Category Archives: Foreign Policy

Getting Real About Pakistan After the Jihadist Takeover of Afghanistan

By Kyle Orton (@KyleWOrton) on 20 August 2021

Khalil Haqqani, a senior Taliban leader and simultaneously a leader of Al-Qaeda’s Haqqani Network, leads Friday prayers at the Pul-i-Khishti, the largest mosque in Kabul, 20 August 2021

When the Taliban swept into the capital of Afghanistan on Sunday, little of the coverage focused on Pakistan and yet that was where this victory was made. This is a pattern that has persisted throughout the war. Continue reading

Joe Biden Chose Disaster in Afghanistan

By Kyle Orton (@KyleWOrton) on 16 August 2021

The Taliban took over Afghanistan’s capital on Sunday after a nine-day offensive captured one provincial capital after another. The United States had already decided to abandon the country, and without the US the other NATO states had no choice but to leave. It was quite clear that the Afghan state would crumble in the absence of a Western presence, though it seems President Joe Biden thought he would have a longer “decent interval” before the Saigon evacuation scenes and the massacres began. Continue reading

The Trouble With “Ending Forever Wars”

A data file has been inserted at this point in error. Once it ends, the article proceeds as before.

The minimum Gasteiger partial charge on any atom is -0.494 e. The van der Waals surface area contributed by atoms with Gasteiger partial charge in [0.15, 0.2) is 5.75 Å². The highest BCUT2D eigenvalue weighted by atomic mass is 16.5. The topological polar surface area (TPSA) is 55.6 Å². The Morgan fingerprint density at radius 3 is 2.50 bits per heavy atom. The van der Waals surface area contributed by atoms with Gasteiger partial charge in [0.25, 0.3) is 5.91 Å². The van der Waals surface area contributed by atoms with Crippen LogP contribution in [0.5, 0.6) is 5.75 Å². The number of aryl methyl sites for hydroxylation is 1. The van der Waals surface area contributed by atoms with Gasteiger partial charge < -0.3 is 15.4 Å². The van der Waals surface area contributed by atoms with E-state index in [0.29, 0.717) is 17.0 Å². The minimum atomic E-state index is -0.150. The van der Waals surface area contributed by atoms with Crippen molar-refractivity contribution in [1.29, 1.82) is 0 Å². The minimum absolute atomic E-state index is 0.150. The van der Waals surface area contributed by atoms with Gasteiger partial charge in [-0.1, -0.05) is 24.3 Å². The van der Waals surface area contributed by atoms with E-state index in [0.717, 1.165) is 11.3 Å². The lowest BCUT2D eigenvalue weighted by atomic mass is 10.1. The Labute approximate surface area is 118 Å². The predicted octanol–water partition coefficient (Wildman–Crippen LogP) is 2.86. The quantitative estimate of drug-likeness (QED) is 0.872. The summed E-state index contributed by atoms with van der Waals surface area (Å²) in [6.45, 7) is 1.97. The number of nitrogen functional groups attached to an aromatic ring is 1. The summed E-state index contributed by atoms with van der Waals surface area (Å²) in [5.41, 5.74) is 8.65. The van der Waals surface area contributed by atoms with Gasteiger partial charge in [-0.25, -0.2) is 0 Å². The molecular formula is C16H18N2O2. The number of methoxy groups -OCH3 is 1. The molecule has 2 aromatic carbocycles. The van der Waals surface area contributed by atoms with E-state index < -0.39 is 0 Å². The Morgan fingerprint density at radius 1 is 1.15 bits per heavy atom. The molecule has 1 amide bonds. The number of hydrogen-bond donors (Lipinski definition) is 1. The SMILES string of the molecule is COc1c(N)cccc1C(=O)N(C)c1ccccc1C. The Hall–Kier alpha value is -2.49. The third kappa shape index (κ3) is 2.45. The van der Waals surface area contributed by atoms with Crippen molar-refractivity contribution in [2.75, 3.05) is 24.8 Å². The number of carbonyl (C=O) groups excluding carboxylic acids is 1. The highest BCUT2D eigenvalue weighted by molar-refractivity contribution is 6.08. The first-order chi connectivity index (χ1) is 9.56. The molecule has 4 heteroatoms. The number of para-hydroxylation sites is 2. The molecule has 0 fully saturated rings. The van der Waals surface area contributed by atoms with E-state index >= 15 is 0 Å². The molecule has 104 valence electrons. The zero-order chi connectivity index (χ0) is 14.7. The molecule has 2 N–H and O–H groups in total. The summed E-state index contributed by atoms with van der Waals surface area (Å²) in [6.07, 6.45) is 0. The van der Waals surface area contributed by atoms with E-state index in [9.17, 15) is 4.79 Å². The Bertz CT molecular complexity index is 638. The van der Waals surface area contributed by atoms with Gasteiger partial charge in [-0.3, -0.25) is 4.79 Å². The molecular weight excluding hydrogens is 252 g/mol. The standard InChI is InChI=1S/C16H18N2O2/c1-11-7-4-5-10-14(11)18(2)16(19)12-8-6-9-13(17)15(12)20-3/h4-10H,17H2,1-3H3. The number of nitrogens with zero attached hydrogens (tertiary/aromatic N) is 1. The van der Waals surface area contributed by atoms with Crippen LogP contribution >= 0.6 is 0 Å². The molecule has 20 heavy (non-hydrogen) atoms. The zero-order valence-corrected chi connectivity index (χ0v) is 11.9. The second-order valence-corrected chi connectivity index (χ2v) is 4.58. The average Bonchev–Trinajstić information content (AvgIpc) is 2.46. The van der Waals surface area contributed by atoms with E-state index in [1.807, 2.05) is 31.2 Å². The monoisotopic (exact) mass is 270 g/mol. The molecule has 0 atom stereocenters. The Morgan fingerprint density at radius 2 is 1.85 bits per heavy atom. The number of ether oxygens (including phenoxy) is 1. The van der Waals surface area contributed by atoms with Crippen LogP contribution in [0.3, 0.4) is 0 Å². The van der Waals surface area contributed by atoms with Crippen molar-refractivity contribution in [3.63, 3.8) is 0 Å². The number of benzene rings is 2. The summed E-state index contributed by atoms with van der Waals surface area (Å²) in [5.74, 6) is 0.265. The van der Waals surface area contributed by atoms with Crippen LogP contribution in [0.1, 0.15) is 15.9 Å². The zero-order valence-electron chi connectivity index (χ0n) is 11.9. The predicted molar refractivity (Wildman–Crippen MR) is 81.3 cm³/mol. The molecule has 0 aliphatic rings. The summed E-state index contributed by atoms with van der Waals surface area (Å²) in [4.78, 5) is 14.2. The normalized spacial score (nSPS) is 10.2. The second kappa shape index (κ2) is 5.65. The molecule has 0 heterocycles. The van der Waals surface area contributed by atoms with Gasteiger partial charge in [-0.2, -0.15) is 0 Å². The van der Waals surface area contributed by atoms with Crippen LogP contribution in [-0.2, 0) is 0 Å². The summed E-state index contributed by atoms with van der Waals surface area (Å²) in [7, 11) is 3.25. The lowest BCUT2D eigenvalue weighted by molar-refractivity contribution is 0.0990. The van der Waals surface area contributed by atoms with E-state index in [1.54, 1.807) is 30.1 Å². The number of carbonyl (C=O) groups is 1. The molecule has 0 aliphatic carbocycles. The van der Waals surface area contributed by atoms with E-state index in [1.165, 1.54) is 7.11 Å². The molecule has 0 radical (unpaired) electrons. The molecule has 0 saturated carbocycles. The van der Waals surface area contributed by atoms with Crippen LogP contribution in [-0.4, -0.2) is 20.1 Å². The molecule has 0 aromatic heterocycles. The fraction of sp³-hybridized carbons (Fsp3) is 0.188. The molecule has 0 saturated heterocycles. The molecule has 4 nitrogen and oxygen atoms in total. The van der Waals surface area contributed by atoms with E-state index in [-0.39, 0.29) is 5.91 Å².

By Kyle Orton (@KyleWOrton) on 12 August 2021

In early July, President Joe Biden confirmed his intention to withdraw all American troops from Afghanistan by September 2021. Biden cited a February 2020 U.S. “agreement” with the Taliban that he had “inherited” from the Trump administration. In truth, President Donald Trump had made no agreement. He had already begun pulling troops out by October 2019 and signed a fig leaf to cover his unconditional withdrawal.

Biden reassessed other Trump policies and could have reassessed this one, not least since the Taliban were in violation even of their vague paper promises — most notably on their commitment to deny space to al Qaeda and negotiate peace in good faith. The truth is that Biden is ideologically committed, as Barack Obama and Trump were, to ending American involvement in “forever wars.” Regardless, this does not mean those wars end or the threats that drew the United States in actually go away. Continue reading